This must be a weakness for me because I think I have learned this lesson a few times already. My first poignant memory would be as a mother of two young children. I was nursing one while rocking the other early on a Sunday morning. I grew more and more frustrated that my husband was peacefully sleeping in the other room. He finally woke up, we got ready for church and all the while I steamed. We walked into church for choir practice..we were late and that was obviously his fault. What song was the choir singing. "As I have love you, love one another." Mentally I froze..I noted that they didn't sing..."as much as you feel justified love one another". That one moment has led to a lot of pondering.
I didn't learn quickly. It was only a drop in the bucket. I hadn't learned it enough to have love continually overflowing from my heart.
As a mother of seven children I have frequently been told that my hands must be full. My favorite reply is "you should see my heart!" I love the image of having a heart bulging with love. I have wondered more lately if there are not unused parts of our hearts just as there are unused parts of our brains. Perhaps these unused portions of our hearts can only be accessed when our hearts are pure, or without offense or anger. If we would choose to not give any place in our hearts for offense or anger just imagine how much room there would be for love. Too often I fear I am lulled into a calm security and then a palteau in which I become more worried about how much I am being loved, instead of how I can love those around me. It is true that I need to take care of myself, watch what I eat, exercise and in general try to take care of my health...unfortunately this sometimes turns to looking out for me.
Yesterday morning I was feeling down. I have been sick, my babies have been sick, I have gotten very little sleep. The weekend went by and I did not have a nap. Feeling frustrated and unloved I trudged through the morning, trying to rouse myself with house work, and mentally trying to shove the feeling of offense away. Then I recieved a phone call. My friends husband had died the night before of a heart attack. He was not even 40. My biggest worries were a couple of colds and a lack of sleep..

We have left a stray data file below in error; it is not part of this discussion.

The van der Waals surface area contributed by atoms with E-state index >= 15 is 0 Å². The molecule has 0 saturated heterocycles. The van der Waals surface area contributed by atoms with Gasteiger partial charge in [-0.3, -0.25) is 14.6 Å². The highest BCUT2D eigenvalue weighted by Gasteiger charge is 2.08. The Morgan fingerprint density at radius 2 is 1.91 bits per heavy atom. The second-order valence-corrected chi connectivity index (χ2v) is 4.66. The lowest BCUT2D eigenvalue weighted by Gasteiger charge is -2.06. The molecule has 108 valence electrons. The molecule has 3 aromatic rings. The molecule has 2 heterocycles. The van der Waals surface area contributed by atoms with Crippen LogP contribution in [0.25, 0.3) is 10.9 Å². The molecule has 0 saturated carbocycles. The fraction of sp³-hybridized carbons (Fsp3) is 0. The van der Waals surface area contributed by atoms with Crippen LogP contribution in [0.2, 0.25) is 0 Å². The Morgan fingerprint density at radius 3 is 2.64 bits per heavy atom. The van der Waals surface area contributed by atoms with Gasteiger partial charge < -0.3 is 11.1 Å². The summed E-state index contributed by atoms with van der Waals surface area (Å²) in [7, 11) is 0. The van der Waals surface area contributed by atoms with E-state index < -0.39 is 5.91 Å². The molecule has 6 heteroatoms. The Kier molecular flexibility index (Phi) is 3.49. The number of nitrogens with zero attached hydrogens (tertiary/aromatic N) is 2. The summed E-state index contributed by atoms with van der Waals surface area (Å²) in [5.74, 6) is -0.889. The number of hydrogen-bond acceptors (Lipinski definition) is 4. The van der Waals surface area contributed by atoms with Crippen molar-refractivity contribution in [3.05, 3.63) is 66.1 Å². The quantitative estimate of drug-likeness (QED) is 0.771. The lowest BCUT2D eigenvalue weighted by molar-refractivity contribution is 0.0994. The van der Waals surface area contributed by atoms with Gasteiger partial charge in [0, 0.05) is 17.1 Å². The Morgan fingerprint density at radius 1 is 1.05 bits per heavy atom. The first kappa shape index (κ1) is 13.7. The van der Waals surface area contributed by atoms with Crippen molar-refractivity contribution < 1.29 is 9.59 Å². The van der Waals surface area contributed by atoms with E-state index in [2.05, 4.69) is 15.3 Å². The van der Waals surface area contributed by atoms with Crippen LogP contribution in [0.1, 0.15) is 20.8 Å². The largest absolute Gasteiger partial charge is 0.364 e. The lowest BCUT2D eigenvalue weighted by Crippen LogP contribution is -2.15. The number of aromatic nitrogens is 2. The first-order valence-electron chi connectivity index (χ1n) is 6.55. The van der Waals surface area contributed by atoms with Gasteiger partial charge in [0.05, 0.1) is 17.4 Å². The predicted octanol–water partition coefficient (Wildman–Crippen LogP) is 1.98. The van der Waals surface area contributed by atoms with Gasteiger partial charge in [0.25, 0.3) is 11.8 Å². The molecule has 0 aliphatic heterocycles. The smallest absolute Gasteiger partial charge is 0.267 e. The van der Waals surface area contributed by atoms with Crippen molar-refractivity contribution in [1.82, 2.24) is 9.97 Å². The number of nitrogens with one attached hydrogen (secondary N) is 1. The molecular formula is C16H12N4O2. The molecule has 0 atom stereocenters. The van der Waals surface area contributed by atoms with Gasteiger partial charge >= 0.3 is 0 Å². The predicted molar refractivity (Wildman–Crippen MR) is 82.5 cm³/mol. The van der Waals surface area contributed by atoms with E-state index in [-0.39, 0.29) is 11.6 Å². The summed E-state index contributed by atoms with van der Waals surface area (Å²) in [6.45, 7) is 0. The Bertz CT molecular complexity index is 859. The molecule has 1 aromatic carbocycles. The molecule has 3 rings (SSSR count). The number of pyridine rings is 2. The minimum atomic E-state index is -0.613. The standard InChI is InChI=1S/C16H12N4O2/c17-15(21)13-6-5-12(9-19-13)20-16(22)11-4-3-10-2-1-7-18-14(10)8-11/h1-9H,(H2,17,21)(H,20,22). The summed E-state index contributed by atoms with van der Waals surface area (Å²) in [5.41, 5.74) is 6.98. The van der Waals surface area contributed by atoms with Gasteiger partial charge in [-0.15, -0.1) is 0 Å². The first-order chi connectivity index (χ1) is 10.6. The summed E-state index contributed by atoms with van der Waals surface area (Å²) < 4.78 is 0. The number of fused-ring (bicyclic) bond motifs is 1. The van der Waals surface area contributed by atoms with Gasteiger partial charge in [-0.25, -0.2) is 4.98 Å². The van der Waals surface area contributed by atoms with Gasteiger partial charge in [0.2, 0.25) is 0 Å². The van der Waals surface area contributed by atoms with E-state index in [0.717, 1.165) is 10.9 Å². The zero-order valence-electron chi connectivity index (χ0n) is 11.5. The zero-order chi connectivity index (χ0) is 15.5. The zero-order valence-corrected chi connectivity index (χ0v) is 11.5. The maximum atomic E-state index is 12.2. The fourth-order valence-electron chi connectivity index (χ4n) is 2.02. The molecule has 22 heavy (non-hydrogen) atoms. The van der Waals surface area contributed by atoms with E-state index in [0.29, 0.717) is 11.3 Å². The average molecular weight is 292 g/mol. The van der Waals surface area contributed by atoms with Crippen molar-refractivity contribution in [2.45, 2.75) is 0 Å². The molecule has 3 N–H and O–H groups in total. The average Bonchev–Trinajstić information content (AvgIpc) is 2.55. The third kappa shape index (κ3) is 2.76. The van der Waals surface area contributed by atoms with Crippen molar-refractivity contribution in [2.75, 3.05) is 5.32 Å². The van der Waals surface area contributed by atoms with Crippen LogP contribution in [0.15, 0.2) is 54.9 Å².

I have recently read a book called Left to Tell by Immaculee Iibagizia. This faithhful woman survived the Rwandan holocost by living in a 4ft by 6ft bathroom for 91 days-with six other women. During that time she overheard men telling of how they had killed her brother. Her mother, father and two brothers were all killed. She seems to have every reason to be angry, resentful, offended and seeking revenge. Miraculously she spent her time praying and learning English. I wonder how many times I have spent time and energy and heart space being offended even for "good reason". What could I have learned in that time? Immaculee now has a husband and two children whom she loves. She has not forgotten her family or friends. She felt she could mourn them more truely by loving then by hating. She has moved onward and upward, breaking a cycle of hate with the power of her love. "A soft Answer turneth away wrath" Proverbs 3:5.
"As I have loved you, love one another." What a simple, powerful, challenging phrase. How grateful I am that Christ doesn't love as much as He is justified, but instead loves unconditionally. I can visualize Him praying very succinctly in the Garden of Gethsemene, then talking a few step toward the cross, then he could freely turn back and glibbly saying-"that's about as much as you deserve." Logically I realize the falacy of wanting what I deserve. I am grateful heavenly Father's plan is not based solely on justice and fairness. Instead Christ prayed and died because His heart was overflowing with an amazingly complete love for each of us.